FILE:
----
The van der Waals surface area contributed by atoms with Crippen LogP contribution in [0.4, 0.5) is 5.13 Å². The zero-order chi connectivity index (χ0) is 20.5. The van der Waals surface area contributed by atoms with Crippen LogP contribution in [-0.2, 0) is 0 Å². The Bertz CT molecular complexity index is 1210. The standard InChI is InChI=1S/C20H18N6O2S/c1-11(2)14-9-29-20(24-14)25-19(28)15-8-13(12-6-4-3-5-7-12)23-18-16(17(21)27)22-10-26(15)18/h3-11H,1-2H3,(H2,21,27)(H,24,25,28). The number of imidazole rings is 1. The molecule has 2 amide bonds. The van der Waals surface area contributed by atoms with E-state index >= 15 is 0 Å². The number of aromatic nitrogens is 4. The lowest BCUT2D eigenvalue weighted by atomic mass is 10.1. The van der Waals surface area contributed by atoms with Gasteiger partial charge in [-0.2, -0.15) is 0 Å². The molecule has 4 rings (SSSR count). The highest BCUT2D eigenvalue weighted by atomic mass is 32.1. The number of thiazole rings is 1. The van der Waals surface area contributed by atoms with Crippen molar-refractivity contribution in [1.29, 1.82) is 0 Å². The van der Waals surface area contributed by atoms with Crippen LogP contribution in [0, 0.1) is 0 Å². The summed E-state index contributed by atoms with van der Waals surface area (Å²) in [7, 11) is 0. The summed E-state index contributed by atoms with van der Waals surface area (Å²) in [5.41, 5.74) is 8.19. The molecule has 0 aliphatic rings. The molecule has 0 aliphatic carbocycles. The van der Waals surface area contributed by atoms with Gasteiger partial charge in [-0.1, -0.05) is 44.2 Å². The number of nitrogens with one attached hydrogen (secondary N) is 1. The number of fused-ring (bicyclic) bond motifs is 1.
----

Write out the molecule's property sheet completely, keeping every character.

The van der Waals surface area contributed by atoms with Crippen LogP contribution in [0.4, 0.5) is 5.13 Å². The zero-order chi connectivity index (χ0) is 20.5. The van der Waals surface area contributed by atoms with Crippen LogP contribution in [-0.2, 0) is 0 Å². The Bertz CT molecular complexity index is 1210. The standard InChI is InChI=1S/C20H18N6O2S/c1-11(2)14-9-29-20(24-14)25-19(28)15-8-13(12-6-4-3-5-7-12)23-18-16(17(21)27)22-10-26(15)18/h3-11H,1-2H3,(H2,21,27)(H,24,25,28). The number of imidazole rings is 1. The molecule has 2 amide bonds. The van der Waals surface area contributed by atoms with E-state index >= 15 is 0 Å². The number of aromatic nitrogens is 4. The lowest BCUT2D eigenvalue weighted by atomic mass is 10.1. The van der Waals surface area contributed by atoms with Gasteiger partial charge in [-0.2, -0.15) is 0 Å². The molecule has 4 rings (SSSR count). The highest BCUT2D eigenvalue weighted by atomic mass is 32.1. The number of thiazole rings is 1. The van der Waals surface area contributed by atoms with Crippen molar-refractivity contribution in [1.29, 1.82) is 0 Å². The van der Waals surface area contributed by atoms with Crippen LogP contribution in [0, 0.1) is 0 Å². The summed E-state index contributed by atoms with van der Waals surface area (Å²) in [7, 11) is 0. The summed E-state index contributed by atoms with van der Waals surface area (Å²) in [5.41, 5.74) is 8.19. The molecule has 0 aliphatic rings. The molecule has 0 aliphatic carbocycles. The van der Waals surface area contributed by atoms with Gasteiger partial charge in [-0.1, -0.05) is 44.2 Å². The number of nitrogens with one attached hydrogen (secondary N) is 1. The number of fused-ring (bicyclic) bond motifs is 1.